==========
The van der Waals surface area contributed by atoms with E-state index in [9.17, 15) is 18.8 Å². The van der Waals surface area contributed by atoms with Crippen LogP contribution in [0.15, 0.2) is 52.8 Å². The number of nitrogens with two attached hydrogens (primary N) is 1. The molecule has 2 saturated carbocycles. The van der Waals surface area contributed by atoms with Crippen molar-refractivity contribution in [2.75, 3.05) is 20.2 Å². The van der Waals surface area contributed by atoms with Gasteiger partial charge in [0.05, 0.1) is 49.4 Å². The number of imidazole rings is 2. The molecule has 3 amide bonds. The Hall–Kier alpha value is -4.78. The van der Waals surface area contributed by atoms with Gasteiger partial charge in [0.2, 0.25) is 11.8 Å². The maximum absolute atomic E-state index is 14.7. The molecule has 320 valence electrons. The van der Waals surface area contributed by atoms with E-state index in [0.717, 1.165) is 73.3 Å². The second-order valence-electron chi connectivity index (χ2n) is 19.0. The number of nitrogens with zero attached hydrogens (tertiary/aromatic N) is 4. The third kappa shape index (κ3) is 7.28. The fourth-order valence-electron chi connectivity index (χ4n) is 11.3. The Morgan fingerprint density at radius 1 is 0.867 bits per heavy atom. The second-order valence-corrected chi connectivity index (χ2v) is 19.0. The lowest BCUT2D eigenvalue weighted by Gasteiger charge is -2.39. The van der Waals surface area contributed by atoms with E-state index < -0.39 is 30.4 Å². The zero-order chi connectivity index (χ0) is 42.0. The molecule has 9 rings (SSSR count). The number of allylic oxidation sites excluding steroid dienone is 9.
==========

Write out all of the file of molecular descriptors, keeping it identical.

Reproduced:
The van der Waals surface area contributed by atoms with E-state index in [9.17, 15) is 18.8 Å². The van der Waals surface area contributed by atoms with Crippen LogP contribution in [0.15, 0.2) is 52.8 Å². The number of nitrogens with two attached hydrogens (primary N) is 1. The molecule has 2 saturated carbocycles. The van der Waals surface area contributed by atoms with Crippen molar-refractivity contribution in [2.75, 3.05) is 20.2 Å². The van der Waals surface area contributed by atoms with Gasteiger partial charge in [0.05, 0.1) is 49.4 Å². The number of imidazole rings is 2. The molecule has 3 amide bonds. The Hall–Kier alpha value is -4.78. The van der Waals surface area contributed by atoms with Gasteiger partial charge in [0.2, 0.25) is 11.8 Å². The maximum absolute atomic E-state index is 14.7. The molecule has 320 valence electrons. The van der Waals surface area contributed by atoms with E-state index in [0.717, 1.165) is 73.3 Å². The second-order valence-electron chi connectivity index (χ2n) is 19.0. The number of nitrogens with zero attached hydrogens (tertiary/aromatic N) is 4. The third kappa shape index (κ3) is 7.28. The fourth-order valence-electron chi connectivity index (χ4n) is 11.3. The Morgan fingerprint density at radius 1 is 0.867 bits per heavy atom. The second-order valence-corrected chi connectivity index (χ2v) is 19.0. The lowest BCUT2D eigenvalue weighted by Gasteiger charge is -2.39. The van der Waals surface area contributed by atoms with E-state index < -0.39 is 30.4 Å². The zero-order chi connectivity index (χ0) is 42.0. The molecule has 9 rings (SSSR count). The number of allylic oxidation sites excluding steroid dienone is 9.